NetWatch

Science  14 Apr 2006:
Vol. 312, Issue 5771, pp. 169
  1. IMAGES: Space Cinema

    The Milky Way ensnares a neighboring galaxy, squashes it, and sucks it into orbit. A pale bubble bulges from the sun's surface and then explodes into a ragged fountain. Those are just two of the dramatic selections you can screen at the Astrophysics Visualization Archive from the American Museum of Natural History's Hayden Planetarium. Produced by researchers at various institutions, the site's 50 movies and animations show off topics in planetary science and astronomy. Included is a still in which the ripples illustrate how a cluster of galaxies warps passing light, a phenomenon known as gravitational lensing.

    haydenplanetarium.org/hp/vo/ava/index.html

  2. WEB TEXT: Elemental, My Dear Watson

    Published in the 3rd century B.C.E., Euclid's Elements stood as the authority on geometry for more than 2000 years. In this Web edition of the classic text, math professor David Joyce of Clark University in Worcester, Massachusetts, furnishes explanatory notes and updates. The pages also feature Java applets so that readers can, say, fiddle with the dimensions of a triangle to convince themselves of Proposition 6 from Book I, which holds that if two angles in a triangle are equal, the sides opposite them are also equal.

    aleph0.clarku.edu/∼djoyce/java/elements/elements.html

  3. LINKS: Let's Get Analytical

    Looking for virtual experiments to introduce students to the idea of chemical equilibrium? How about a primer on flow injection analysis? Drop by the Analytical Sciences Digital Library, edited by Cynthia Larive of the University of California, Riverside. The site houses annotated links to more than 300 sites about chemical measurements and instruments. Aimed at high school through professional levels, the offerings include class notes, tutorials, simulations, and protocols. To help teachers share ideas, the site also posts original content, such as a complete lab manual and other peer-reviewed contributions. Online forums let users discuss how to integrate the materials into class.

    http://www.asdlib.org/

  4. DATABASE: Blood Work

    Because it ferries most of the proteins in the body, blood is a rich resource for doctors trying to diagnose disease and researchers fishing for new molecules. Tap into a comprehensive list of blood proteins at the Plasma Proteome Database from Johns Hopkins University in Baltimore, Maryland, and the Institute of Bioinformatics in Bangalore, India. Stowed here are data from the literature on the more than 7500 protein variants that enter the plasma at some time. For each version, or isoform, you'll find standard genomic information such as gene and amino acid sequences. Entries also indicate the molecule's usual cellular location, whether its gene harbors any common mutations, and whether it contributes to any diseases. You can also link to PubMed abstracts of papers that furnish gene activity measurements.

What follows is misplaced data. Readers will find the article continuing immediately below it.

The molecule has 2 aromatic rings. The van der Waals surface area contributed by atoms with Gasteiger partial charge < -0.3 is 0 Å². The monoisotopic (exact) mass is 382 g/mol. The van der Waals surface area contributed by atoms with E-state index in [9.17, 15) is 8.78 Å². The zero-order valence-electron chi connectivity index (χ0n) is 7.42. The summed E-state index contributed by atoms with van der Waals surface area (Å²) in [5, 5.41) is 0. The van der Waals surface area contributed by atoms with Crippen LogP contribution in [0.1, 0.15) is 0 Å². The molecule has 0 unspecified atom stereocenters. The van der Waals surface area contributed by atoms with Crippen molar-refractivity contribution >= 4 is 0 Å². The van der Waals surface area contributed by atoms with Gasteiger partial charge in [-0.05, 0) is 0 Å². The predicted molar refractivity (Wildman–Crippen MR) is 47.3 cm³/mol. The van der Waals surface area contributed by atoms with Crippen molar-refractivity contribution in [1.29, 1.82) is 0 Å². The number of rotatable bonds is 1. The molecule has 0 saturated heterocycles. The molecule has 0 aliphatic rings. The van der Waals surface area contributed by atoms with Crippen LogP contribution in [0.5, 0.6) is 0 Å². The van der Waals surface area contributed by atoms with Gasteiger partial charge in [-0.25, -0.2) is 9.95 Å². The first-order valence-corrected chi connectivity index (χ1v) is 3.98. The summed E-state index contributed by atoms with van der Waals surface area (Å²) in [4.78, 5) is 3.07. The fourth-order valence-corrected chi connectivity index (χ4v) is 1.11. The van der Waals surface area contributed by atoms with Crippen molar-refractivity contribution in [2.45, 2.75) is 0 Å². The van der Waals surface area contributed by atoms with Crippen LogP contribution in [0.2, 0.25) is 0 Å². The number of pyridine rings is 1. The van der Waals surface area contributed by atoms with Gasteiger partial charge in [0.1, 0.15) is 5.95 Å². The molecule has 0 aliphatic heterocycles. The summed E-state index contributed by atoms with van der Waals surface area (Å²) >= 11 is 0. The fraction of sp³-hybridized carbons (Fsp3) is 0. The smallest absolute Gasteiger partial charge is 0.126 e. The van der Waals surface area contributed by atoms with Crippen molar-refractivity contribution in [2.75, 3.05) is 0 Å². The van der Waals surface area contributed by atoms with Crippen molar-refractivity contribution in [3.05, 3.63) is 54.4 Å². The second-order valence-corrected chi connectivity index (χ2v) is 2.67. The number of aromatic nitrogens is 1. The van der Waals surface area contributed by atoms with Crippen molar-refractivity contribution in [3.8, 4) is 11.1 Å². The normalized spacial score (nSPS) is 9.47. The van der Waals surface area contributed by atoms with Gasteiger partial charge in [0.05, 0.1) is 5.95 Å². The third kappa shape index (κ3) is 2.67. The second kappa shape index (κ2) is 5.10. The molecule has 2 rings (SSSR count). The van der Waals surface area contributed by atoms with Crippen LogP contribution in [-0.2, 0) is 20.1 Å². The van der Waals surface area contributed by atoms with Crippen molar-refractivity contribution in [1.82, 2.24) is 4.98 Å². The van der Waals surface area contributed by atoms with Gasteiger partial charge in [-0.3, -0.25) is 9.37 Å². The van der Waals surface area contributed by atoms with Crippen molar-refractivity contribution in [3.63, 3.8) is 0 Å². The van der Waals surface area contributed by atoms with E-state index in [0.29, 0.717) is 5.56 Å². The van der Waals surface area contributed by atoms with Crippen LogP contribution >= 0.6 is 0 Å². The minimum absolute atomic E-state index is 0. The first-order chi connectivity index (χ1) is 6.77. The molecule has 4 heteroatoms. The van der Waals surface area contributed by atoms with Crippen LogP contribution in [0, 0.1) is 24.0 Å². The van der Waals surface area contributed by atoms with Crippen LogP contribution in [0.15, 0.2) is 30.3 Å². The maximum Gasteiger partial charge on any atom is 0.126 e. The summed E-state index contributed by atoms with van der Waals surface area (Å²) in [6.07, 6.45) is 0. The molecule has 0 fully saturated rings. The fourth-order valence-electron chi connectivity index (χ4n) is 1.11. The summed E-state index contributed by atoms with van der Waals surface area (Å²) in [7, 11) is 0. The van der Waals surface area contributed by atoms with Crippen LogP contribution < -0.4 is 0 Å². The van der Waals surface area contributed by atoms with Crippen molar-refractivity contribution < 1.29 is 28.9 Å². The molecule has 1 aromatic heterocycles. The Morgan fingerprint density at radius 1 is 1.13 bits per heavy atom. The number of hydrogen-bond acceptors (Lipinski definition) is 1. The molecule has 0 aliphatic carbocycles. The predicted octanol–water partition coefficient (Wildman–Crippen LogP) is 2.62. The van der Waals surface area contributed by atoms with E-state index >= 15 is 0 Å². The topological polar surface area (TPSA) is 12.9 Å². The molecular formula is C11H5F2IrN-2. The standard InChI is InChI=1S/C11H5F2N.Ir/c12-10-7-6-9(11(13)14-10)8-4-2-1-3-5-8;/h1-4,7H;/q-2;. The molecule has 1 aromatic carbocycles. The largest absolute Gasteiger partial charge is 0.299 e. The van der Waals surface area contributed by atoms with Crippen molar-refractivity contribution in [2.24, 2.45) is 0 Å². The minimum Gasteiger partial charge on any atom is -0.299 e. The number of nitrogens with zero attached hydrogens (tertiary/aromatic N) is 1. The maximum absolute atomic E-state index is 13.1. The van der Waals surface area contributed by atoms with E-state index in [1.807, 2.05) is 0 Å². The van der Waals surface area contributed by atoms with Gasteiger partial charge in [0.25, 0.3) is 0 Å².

http://www.plasmaproteomedatabase.org/

  5. RESOURCES: The Word on the Worm

    High school students and cell biologists alike have consulted WormBook to learn about Caenorhabditis elegans and methods for studying it. The year-old reference serves as a companion for the genomics storehouse WormBase and provides almost 90 peer-reviewed chapters, all written by wormologists, on different aspects of nematode biology. Page through the molecular biology section to learn how the animals fix broken DNA, or visit the evolution and ecology chapters to meet some of the pathogens that make life miserable for worms. Beginners will find tips on basic procedures such as how to stain the slippery creatures to delineate cellular structures. The cool blue spots freckling a nematode, for example, are cell nuclei tagged with DAPI, a compound that clings to DNA. Lab veterans can bone up on more advanced techniques such as how to shut down genes.

    http://www.wormbook.org/

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